Layer your written change communications so that your title provides the gist of the core message. Start the body of the message with a brief, executive summary that sits ‘above the fold’ (i.e., it can be read in full without scrolling on a standard, laptop-sized email messaging pane). At this point, your reader should have all the information they need to grasp the purpose and intent of your message. Also, at this point your message should be in text-only format to accommodate mobile-device readers. Include a link where people can go for more details in a “long layer” and save the fancy formatting for the latter.

Tip: Be clear on your audience and objectives for the message, and have these handy while you are writing. Start with the most detailed layer (the long layer) and work your way up to the title.

#4 Do your channel research; it is worth the time spent


Just as there is a spectrum of behaviors and preferences for how much people read, there is a similarly broad spectrum for where people choose to consume messaging. Furthermore, these consumption behaviors and preferences differ widely based on the organizational context, or on what channels are available and widely used among a defined population pf readers. Take the time to learn what these channels are, both in terms of their existence and usage.

It is fine if email is your default channel; there is really no getting away from email. But don’t stop there. Look at other options your audience uses, such enterprise social media, intranets, SharePoint groups, collaboration software such as Slack and Teams, enterprise wiki tools, and so on. Every company, even departments and groups within a company, have a variety of channels to choose from, some being more used than others.

Tip: Survey your stakeholders to discover how they prefer to consume messaging. Often the best and easiest way to find something out is simply to ask.

#5 Use multiple channels to better meet your audience where they are


Related to the success factor, the fifth success factor is to always utilize multiple channels for disseminating your written communications. This one is so critical and effective that it should be your default way of operating.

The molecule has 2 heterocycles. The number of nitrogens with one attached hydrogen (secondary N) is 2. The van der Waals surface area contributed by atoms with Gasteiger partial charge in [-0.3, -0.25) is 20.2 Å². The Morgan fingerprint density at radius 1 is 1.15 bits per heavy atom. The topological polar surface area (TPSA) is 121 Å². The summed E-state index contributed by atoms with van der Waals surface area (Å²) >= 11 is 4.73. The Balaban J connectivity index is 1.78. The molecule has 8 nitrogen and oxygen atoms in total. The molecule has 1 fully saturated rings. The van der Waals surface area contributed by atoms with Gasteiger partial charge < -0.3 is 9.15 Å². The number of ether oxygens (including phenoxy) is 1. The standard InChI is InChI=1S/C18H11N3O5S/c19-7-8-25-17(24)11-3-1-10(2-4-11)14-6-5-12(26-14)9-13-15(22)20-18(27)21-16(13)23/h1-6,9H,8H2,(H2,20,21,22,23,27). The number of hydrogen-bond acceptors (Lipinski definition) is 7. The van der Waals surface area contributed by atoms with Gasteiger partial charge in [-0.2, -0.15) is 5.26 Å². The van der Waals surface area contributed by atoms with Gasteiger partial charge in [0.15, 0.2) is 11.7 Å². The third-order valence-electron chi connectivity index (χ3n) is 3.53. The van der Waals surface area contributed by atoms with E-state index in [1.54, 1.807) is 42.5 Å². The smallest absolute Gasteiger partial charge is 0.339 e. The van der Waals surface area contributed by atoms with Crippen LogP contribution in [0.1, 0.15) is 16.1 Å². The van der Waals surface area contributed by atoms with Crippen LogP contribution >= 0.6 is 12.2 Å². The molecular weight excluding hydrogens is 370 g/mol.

Using multiple channels for every single message is a simple but powerful tactic because it blends together a number of benefits:

  • It meets your audience where they are, as opposed to expecting them to come to you, instantly expanding your message's overall reach.

  • It leverages the power of repetition, increasing the likelihood your message is heard.

  • It also leverages the power of reinforcement, increasing the likelihood that your message is retained.

  • It minimizes the noise in today's digital world that results from trying to keep up with so many available channels. If a stakeholder didn't catch the email, they may see message in another another channel.

Tip: Send the entirety of a layered message chunked out in either a single email or a short introduction paragraph with a link to the long layer on an intranet page. Then go a step further by using your longest layer of detail as a blog post, use your short layer (e.g., executive summary) as a social media post, and use your title as a news announcement. Don't forget to provide links to the other channels when publishing, making it easy as possible to find more detail for those individuals inclined to do so, cross posting across your multiple channels.

Conclusion


Written communication is highly contextual, just as the practice of leading and managing change in organizations is highly contextual. Applying these five success factors is a quick and easy way to increase the effectiveness of your written change communications.